Most Colleges Do Not Offer Campus Organizations for Buddhist, Hindu, Jewish, or Muslim Students

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Photo of six different religious symbols, including a cross and Star of David

A recent study by researchers at Pennsylvania State University and Oklahoma State University has revealed that the majority of U.S. colleges and universities do not offer campus clubs or groups for Buddhist, Hindu, Jewish, or Muslim students. 

The researchers assessed religious organizations at 1,953 four-year, not-for-profit colleges and universities. They found that 66 percent have no minority religious student group of any type. Buddhist and Hindu student groups each exist at only 5 percent of campuses. One-quarter of the schools have Jewish student organizations, and 28 percent have groups for Muslim students. 

The study also examined institutional characteristics and found that certain types of colleges and universities are more likely to offer such groups. Forty percent of public higher education institutions have these organizations, compared with 27 percent of private Christian colleges. “This is partly because Christian colleges or universities are legally allowed to discriminate against non-Christian students, including by refusing to recognize non-Christian student groups,” the researchers note in an article for the website The Conversation. “Buddhist, Hindu, Jewish, and Muslim students may also avoid attending Christian colleges and universities in the first place.”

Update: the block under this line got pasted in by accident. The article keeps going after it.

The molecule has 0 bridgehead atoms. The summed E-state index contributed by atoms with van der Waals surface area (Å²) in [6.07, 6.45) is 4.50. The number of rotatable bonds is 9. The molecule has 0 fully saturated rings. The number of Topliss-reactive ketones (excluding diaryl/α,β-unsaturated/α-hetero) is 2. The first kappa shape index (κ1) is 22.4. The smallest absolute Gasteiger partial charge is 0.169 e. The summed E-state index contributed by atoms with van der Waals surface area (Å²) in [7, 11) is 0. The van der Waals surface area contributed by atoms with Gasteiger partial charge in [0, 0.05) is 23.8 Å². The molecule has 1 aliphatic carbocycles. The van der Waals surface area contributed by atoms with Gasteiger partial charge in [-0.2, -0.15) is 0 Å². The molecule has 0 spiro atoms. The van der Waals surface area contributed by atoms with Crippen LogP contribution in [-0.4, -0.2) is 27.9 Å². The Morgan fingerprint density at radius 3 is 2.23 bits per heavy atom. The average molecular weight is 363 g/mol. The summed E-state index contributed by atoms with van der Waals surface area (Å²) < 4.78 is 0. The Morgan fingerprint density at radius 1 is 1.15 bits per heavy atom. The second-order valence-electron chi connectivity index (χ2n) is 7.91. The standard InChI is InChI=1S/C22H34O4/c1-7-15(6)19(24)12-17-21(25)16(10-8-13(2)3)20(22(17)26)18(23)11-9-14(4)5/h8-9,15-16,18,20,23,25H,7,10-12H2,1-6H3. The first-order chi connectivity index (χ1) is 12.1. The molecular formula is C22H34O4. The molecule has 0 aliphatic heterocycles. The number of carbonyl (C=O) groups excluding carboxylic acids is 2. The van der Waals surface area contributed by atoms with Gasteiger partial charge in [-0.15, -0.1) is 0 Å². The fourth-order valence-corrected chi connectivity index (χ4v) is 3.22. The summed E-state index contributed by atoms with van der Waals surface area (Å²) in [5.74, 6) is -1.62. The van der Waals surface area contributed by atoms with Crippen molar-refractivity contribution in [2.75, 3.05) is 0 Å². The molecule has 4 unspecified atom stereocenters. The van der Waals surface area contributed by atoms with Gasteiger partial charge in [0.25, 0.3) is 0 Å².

Campus size also plays a role, as minority religious organizations are more common at large colleges and universities. These schools are more likely to have religious diversity, according to the study’s authors. Additionally, wealthier schools that have large institutional endowments were found to be more likely to offer Buddhist, Hindu, Jewish, or Muslim student groups. This is partially because these institutions can afford to provide funds to campus organizations and hire more student affairs professionals whose responsibilities include supporting them, the study states.

The researchers say that the lack of minority religious student groups on many campuses is concerning because these organizations often provide safe spaces for underrepresented students and play a key role in revising campus policies to be more inclusive. In some places, they have been pivotal in establishing campus prayer rooms and convincing colleges to begin offering halal and kosher meals. “The fact that most colleges and universities lack minority religious student groups,” the authors state, “means that many students lack resources that could make them feel more welcome on their campuses.”

This article was published in our September 2022 issue.